Patients using Monoloc are two times more prone to develop pneumonia (infection of the lung) than the normal patients. Monoloc by means of its acid suppressing ability may allow growth of bacteria in the gut which can move to the respiratory tract (lungs) following breathing. So inform your doctor if you have or a history of lung disease as your dosage may need to be adjusted.
Q. What is the role of Monoloc in critically ill patients?
Monoloc may be used in critically ill patients to decrease stomach acid secretion and lower the risk of acid aspiration into the lungs. It also helps in decreasing stomach ulcers and gastrointestinal bleeding in these patients.
Q. What foods should be avoided when you are taking Monoloc?
You should preferably avoid foods that cause acidity and heartburn as they would aggravate your disease condition, for example: fried foods, prepared in butter or oil, fat rich foods, tomato-based foods and juices, caffeinated drinks like cola, tea, drinks from citrus fruits like lemon water or orange juice and alcohol-containing drinks.
Q. Can Monoloc be used for reflux esophagitis?
Yes, Monoloc is effective in the treatment of reflux esophagitis. It is a disease in which stomach acid or bile irritates and inflames the lining of the food pipe. Monoloc decreases the production of acid in the stomach and this can help to heal the inflamed and eroded esophagus. The efficacy is better when it is given in combination with a prokinetic agent like domperidone.
Q. Can I take Monoloc with paracetamol?
Yes, you can take Monoloc with paracetamol. Monoloc is used to prevent paracetamol (painkillers) induced gastritis and stomach ulcers by decreasing the production of acid in the stomach. There are no clinically significant drug-drug interactions or harmful effects seen when they are used together.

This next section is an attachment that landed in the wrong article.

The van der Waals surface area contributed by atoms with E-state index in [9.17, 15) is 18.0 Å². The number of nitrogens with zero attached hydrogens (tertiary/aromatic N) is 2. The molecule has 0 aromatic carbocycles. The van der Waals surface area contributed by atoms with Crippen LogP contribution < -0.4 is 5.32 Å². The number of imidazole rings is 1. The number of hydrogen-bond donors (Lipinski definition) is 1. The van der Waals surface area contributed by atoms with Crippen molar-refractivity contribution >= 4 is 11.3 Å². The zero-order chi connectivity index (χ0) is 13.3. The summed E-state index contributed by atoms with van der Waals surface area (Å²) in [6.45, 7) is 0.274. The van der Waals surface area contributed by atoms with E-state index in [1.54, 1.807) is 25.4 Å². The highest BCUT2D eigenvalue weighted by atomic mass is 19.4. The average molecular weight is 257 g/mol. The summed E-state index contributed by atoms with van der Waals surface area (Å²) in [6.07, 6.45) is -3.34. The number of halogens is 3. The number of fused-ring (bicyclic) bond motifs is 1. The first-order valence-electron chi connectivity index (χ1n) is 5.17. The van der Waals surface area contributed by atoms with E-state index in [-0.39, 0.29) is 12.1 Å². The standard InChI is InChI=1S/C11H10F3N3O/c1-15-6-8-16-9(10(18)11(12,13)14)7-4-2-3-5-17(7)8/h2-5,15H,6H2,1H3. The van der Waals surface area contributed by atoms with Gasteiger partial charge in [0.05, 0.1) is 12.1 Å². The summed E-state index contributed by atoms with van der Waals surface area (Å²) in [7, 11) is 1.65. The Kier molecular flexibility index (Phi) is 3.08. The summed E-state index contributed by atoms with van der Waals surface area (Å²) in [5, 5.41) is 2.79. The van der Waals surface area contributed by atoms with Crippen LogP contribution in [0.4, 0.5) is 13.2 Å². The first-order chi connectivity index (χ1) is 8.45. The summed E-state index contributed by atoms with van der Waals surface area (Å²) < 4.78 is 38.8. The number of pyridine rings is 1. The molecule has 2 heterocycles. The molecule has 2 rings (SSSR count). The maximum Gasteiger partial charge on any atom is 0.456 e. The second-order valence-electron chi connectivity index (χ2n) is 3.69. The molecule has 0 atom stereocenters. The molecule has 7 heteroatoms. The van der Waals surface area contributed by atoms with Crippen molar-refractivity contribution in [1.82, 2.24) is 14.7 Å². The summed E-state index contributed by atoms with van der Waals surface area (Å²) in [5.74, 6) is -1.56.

Q. Why is Monoloc given with cancer drugs?
Monoloc may be used for multiple reasons in cancer patients. It can lower stomach acid volume in patients undergoing chemotherapy to prevent aspiration and lower the risk of stomach ulceration and bleeding. According to some studies, Monoloc can potentiate white blood cell against cancer cells and can be helpful in the treatment of cancer.
Q. Does Monoloc treat irritable bowel syndrome (IBS)?
Monoloc is not routinely used for the treatment of irritable bowel syndrome (IBS). It is given if there is associated dyspepsia or increased stomach acid secretion. IBS is managed with a combination of antispasmodics (to relieve stomach pain), laxatives (to relieve constipation), and anti motility drugs (to relieve diarrhea).
Q. Is Monoloc used to treat nausea?
Monoloc is used for the treatment of acidity, heartburn, intestinal ulcers and stomach ulcers and can help in providing relief in nausea that may happen due to acid reflux. It is not used to treat nausea due to any other cause. Rather, nausea is one of the most common side effects of Monoloc.
Q. What is the benefit of taking Monoloc with pantoprazole?
Both Monoloc and pantoprazole lower gastric acid secretion, however, they work by different mechanisms. If you have been advised to take pantoprazole, you can also take Monoloc initially for rapid relief of heartburn and acid reflux as pantoprazole may take a few days to show its effect and provide relief.
Q. Can I take Monoloc with pain killers?
Yes, Monoloc can be taken with painkillers. Monoloc can help to prevent painkillers induced gastritis and stomach ulcers by decreasing the production of acid in the stomach. Moreover, there are no clinically significant interactions of Monoloc with painkillers.
Q. What are the serious side effects associated with the use of Monoloc?
Some serious side effects associated with the use of Monoloc are bone marrow hypoplasia (decreased formation of blood cell components), anaphylactic shock (severe allergic reactions) sinus bradycardia (lowering of heart rate) and acute pancreatitis (inflammation of the pancreas).